In Hindi, the word ikattha means to come together. The artist collective ikattha opened its doors in Mumbai in January, located near Sasson Docks on the fourth floor of Doulatram Mansion nestled in Apollo Bunder. The space was “born out of an artists’ search for artists.” Its creator Illesha Khandelwal states, “Our space is open to local artists looking for space and community. We are committed to providing affordable studio spaces for makers, dreamers, thinkers, lovers, dancers, actors – and most importantly, a platform for them to build relationships and collaborate.”
The Mumbai artist and native received her BFA in Photography at the Massachusetts College of Art & Design in Boston, and spent the past year as an Artist-in-Residence at Flux Factory in Queens, New York. When Khandelwal returned to her home city last fall after five years in the United States and Europe, she knew she wanted to create a judgement-free space that celebrates the art and music of Mumbai, while providing a family-like community. The idea stemmed from her time at Flux Factory where she says she developed an understanding of what a community can do for an artist and as a person when it comes to collaborating and inspiring each another.
Laying empty for the past two years, the property, which dates back to pre-Independence, went through a four-month restoration. It now houses space for a number of Mumbai-based artists and collaborators including, Clement Isolde, Sankalp Kapur (@sankalpkapur), Sid Vetekar (@sidonaboat), Piran Tarapore (@iampirantee), Paridhi Mundra (@paridhi2118), Poorva Shingre (@poorvaroid), Kashin Patel (@kashin.art), Ayesha Kapadia (@kometjuice), Harsh Vora (@harsh.vora), Hasan Baldiwala (@nofunkyname), and Kim Kaul (@kim.kaul) who was an early joiner of the collective. Each bringing life to the art scene in Mumbai.
The artists in the collective, including Khandelwal, collaborate regularly with other organizations in Mumbai, such as The Sister Library–a library powered by female excellence whose goal is to celebrate the contributions of women in the creative world and foster interests and understanding of the accomplishments of women writers and artists.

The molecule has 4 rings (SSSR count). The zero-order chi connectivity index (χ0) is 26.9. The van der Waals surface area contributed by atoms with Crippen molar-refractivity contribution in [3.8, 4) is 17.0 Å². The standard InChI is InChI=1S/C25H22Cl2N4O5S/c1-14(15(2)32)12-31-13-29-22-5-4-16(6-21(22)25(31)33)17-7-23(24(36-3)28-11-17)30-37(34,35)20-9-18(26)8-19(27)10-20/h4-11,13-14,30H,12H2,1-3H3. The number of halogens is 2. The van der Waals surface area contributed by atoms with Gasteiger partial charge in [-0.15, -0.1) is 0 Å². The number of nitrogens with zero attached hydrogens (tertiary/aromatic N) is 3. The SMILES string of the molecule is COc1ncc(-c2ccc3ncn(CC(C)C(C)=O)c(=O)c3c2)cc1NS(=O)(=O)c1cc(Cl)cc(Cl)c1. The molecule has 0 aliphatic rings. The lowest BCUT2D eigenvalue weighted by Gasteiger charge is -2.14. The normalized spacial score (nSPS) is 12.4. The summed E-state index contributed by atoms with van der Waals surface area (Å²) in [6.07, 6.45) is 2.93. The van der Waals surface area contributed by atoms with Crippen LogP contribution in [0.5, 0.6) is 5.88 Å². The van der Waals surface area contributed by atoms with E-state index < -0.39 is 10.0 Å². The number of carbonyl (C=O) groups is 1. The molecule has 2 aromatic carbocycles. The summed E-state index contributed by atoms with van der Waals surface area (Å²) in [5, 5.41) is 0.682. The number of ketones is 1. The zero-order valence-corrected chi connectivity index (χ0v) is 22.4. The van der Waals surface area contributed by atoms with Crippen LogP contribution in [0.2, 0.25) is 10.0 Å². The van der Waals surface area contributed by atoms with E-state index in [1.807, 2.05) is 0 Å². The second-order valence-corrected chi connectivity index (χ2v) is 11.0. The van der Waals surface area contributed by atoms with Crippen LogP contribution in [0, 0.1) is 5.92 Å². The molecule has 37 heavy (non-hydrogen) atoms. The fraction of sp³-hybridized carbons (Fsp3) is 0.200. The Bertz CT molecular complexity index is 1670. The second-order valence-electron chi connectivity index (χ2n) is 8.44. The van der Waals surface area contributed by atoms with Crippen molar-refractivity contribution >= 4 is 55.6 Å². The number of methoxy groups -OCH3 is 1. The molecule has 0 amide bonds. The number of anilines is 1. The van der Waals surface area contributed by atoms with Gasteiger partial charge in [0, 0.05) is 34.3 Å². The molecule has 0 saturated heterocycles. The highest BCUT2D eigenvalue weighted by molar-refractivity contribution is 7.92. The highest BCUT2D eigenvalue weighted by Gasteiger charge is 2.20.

Khandelwal’s work, ‘The Book Jacket’ is a literal jacket with pockets perfectly sized to display her own handmade books of poetic prose and drawings about the landscape of Mumbai including the famous Mumbai crow–Khandelwal’s new muse. A site-specific, moving, bodily installation, the jacket was designed to hold and sell the books to raise money for The Sister Library. The books are part of Illesha’s series titled neend (sleep), includes a short story of her sleeplessness as a teenager and other images of the crows.
The crows of Mumbai are everywhere, much like the pigeons of New York. The artist describes that she kept revisited an experience she had watching a flock of silent crows by the water at sunset. “I took a lot of pictures of them against that sunlight of them bathing and I made so many small paintings and drawings of that experience. Because I couldn’t capture that experience in a singular style or image and all of those little drawings came together into a book.”
Khandelwal’s own work is effervescent, fluid and has an ever-present connection between the viewer and an imagined or tangible landscape. She creates a psychology of geography–unfixed landscapes created through the collection of natural objects like stones and shells, along with clay, paper, textiles, and photography to build an intimate relationship between the viewer and the imagined landscape.
This theme of landscapes connects with her fascination with the crows of Mumbai, exploring the crows’ symbolism in terms of their relationship with humans and the urban environment. As Khandelwal explains, “Stress, time management, bad health habits, inactivity, all have to do with the life we choose. No one is about to move out of the city, but how do we heal our relationship with that landscape?”
She observes the crows more as organisms that inhabit the landscape because of human actions of pollution. Healing that relationship has changed her own personal relationship with the city of Mumbai, revisiting the things we hate and trying to love them in an effort to heal that relationship. Her upcoming work uses a variety of mediums including using embroidery to create a fashion line using the image of the crows, as the artist described, “How can clothing begin to heal our relationships physically with the landscape?”
Ikattha can be described as a co-working space and has provided open areas for events. So far this year ikattha has hosted musical gigs with performances by the bands Maiti Boy (@maitiboy), Gouriand Aksha (@gouriaksha) and Saltwater (@saltwatermusicindia). In February, ikattha hosted the FOAF Festival (@foundonallfours) providing a space for a performance art festival. This past March, they took part in the Bombay Zine Fest and on June 16th they had their first Full Moon Gathering Group Critique, where artists to came together on June 16th to discuss each their work on the night of the full moon to create an open and honest space for growth.
What's Your Reaction?
Reagan Brown is a photographer and freelance writer based in New York City with a B.A. in Art History and Studio Art from Mount Holyoke College. She has held positions at Nan Goldin Studio, Aperture Foundation, International Center of Photography, and Aleya Lehmann-Bench Photography. Her work has been shown at Ground Floor Gallery in Brooklyn, The Curated Fridge Summer 2018 Show in Somerville, Massachusettes, in House Beautiful Magazine, Germ Magazine, online for Crave Social LLC, the Siena School for Liberal Arts website, and Handmade in Brooklyn Collective. www.reaganmbrown.com